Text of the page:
GLOVERSVILLE -- Gloversville Mayor Vince DeSantis won the city's special election for mayor Tuesday, but his running mates on the Gloversville Party are both trailing in the unofficial vote count.
DeSantis, a former city judge, received 1,152 votes, defeating Libertarian Party candidate Dale "Hank" McGrath, who received 320 votes. The special election determined DeSantis can serve out the remaining two years on former Mayor Dayton King's third term. King resigned in January as part of a plea deal after admitting to stealing some stamps from the city.
King's resignation resulted in some shuffling of the positions on Gloversville's Common Council: DeSantis was appointed from his councilman-at-large seat to mayor, former 4th Ward Councilman Steve Smith was appointed councilman-at-large and Brenda Leitt, a Gloversville native and school district treasurer, was appointed to fill the 4th Ward seat.
DeSantis, Smith and Leitt all ran as Democrats Tuesday, and picked up most of their votes from registered Democrats, even though none of them were endorsed by the Fulton County Democratic Committee.
In an unprecedented move, the Fulton County Democratic Committee ignored its own bylaws and conducted a mail-in ballot to determine endorsements for the Democratic candidates in Gloversville, the only municipality in Fulton County with a Democratic governing majority. DeSantis, Smith and Leitt also ran under the "Gloversville Party," an independent fusion ticket party created by DeSantis, a former Republican during King's first re-election bid.
Three write-in candidacies launched via Facebook, two cousins Brandon Rowback and Brian Rowback and a third man, Joshua Southworth, collected a total of 28 write-in votes for mayor. Brandon Rowback is the son of councilman-at-large candidate and 2017 mayoral candidate William Rowback Jr.
Both Smith (806 votes) and Leitt (100) trail challengers Rowback (853 votes) and former 4th Ward councilwoman Ellen Anadio (138 votes). Both Rowback and Anadio both ran as Republicans and on the independent "Stump City" party line, a reference to Gloversville's nickname from early in the city's history when many trees were cut down to create the city of Gloversville.
The Fulton County Board of Elections on Tuesday said 127 absentee ballots have been returned so far. DeSantis said he believes there could be as many as 206 total absentee ballots, but they would have to be postmarked by Nov. 5 in time to be counted.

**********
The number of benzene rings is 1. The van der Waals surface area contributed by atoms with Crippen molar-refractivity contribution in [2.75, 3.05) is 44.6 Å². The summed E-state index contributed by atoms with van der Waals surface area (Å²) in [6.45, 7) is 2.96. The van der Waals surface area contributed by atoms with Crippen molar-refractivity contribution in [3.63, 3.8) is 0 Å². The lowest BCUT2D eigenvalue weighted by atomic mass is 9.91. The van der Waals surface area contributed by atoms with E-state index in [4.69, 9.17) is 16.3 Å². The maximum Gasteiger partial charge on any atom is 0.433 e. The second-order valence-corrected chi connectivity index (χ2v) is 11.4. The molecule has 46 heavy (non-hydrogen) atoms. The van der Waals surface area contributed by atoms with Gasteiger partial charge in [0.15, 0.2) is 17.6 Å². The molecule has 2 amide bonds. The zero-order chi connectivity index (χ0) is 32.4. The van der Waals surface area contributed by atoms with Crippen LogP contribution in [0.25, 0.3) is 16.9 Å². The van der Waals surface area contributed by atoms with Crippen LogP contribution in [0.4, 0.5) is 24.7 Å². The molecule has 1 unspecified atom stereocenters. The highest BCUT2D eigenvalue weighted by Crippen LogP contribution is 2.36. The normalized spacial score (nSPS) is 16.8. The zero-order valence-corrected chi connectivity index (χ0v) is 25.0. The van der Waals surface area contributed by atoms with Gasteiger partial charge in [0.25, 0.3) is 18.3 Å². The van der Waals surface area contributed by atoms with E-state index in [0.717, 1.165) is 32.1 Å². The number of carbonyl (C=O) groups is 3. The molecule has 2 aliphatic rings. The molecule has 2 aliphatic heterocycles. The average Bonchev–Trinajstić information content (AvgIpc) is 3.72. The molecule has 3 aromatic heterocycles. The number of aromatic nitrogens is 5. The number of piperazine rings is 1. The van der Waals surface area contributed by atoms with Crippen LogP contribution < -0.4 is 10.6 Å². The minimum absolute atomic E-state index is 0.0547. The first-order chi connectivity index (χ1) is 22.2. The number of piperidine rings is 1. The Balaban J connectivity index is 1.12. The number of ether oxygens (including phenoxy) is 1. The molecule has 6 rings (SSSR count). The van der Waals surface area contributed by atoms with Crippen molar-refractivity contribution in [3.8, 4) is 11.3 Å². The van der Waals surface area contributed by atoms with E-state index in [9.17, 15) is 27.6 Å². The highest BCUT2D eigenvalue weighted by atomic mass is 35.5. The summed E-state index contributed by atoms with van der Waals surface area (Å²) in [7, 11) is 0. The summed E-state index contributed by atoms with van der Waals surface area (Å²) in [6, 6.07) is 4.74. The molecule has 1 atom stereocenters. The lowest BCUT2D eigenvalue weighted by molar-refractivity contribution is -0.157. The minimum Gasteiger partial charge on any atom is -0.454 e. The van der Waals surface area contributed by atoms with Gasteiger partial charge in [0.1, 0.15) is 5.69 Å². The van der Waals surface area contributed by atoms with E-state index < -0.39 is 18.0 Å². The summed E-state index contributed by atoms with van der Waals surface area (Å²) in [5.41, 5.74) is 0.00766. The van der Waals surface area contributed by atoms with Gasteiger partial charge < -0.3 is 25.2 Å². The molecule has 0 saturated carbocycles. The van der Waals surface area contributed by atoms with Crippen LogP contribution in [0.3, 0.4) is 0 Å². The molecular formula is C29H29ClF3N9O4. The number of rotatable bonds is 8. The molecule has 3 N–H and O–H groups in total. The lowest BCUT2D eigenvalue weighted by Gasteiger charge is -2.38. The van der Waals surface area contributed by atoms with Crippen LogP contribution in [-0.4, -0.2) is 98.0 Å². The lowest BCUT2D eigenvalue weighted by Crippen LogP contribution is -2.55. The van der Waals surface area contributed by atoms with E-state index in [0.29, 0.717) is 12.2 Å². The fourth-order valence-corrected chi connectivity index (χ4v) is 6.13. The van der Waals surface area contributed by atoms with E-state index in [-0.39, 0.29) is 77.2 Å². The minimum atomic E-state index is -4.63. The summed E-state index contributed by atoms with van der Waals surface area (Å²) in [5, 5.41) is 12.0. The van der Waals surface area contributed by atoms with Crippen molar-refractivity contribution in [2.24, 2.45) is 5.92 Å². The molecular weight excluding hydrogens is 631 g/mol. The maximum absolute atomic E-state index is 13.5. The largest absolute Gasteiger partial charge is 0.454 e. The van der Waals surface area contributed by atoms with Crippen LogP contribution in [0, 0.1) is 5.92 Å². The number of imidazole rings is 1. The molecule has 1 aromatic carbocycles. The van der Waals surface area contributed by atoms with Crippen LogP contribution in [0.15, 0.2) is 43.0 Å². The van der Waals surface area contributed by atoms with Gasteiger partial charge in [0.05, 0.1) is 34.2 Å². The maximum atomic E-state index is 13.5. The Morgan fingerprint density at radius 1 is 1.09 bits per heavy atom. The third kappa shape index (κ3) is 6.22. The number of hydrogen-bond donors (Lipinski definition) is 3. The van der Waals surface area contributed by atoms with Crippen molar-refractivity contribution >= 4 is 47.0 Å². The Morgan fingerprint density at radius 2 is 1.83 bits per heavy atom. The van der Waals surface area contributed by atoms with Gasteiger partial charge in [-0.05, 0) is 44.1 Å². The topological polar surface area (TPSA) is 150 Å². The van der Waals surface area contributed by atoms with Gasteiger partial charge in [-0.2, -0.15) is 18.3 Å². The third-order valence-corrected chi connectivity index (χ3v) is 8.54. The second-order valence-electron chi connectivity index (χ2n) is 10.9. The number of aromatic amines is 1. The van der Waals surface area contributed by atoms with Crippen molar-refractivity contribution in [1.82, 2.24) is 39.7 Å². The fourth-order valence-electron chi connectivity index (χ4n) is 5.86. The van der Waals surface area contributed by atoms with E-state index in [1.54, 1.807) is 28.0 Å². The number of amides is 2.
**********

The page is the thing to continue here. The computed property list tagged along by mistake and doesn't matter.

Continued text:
Rowback said Tuesday night he's not ready to declare victory. He said he believes Smith and Leitt will ask for a recount.
Smith did not return phone calls seeking comment.
DeSantis said he doesn't know if Smith and or Leitt will seek a recount.
The Fulton County Board of Elections could initiate a recount on its own if any discrepancies are discovered during the routine recanvassing.
He said he hopes the council will continue to work well together. "It's fairly rare for municipal governments to get along well. I hope it continues," he said.
The Gloversville Party majority Common Council earlier this year passed a resolution committing $1.1 million of the city's approximately $7 million fund balance of unspent tax revenues toward economic development projects should Gloversville win this year's New York state $10 million Downtown Revitalization Initiative grant.
DeSantis said the Mohawk Valley Region is the only region among the state's economic development districts that is still waiting to see what municipality won the 2019 DRI grant.
"We're on pins and needles," he said.
DeSantis said if Gloversville doesn't win this year, and they reapply next year for the grant, the new council in 2020 will have to pass a new resolution to commit city funds toward the DRI.
In previously unreported election results:
-- In Stillwater, the Town Board race for two seats remained close, with incumbent Republican Lisa A. Bruno trailing in her re-election bid, pending the counting of absentee ballots.
Unofficial final results give Republican incumbent Ellen R. Vomacka 977 votes, Democrat Valerie J. Masterson 751 votes, Bruno 739 votes, and Democrat Jimel C. Williams with 689 votes.
-- In Charlton, voters approved propositions changing the elected terms of the town clerk and town tax collector from two years to four years.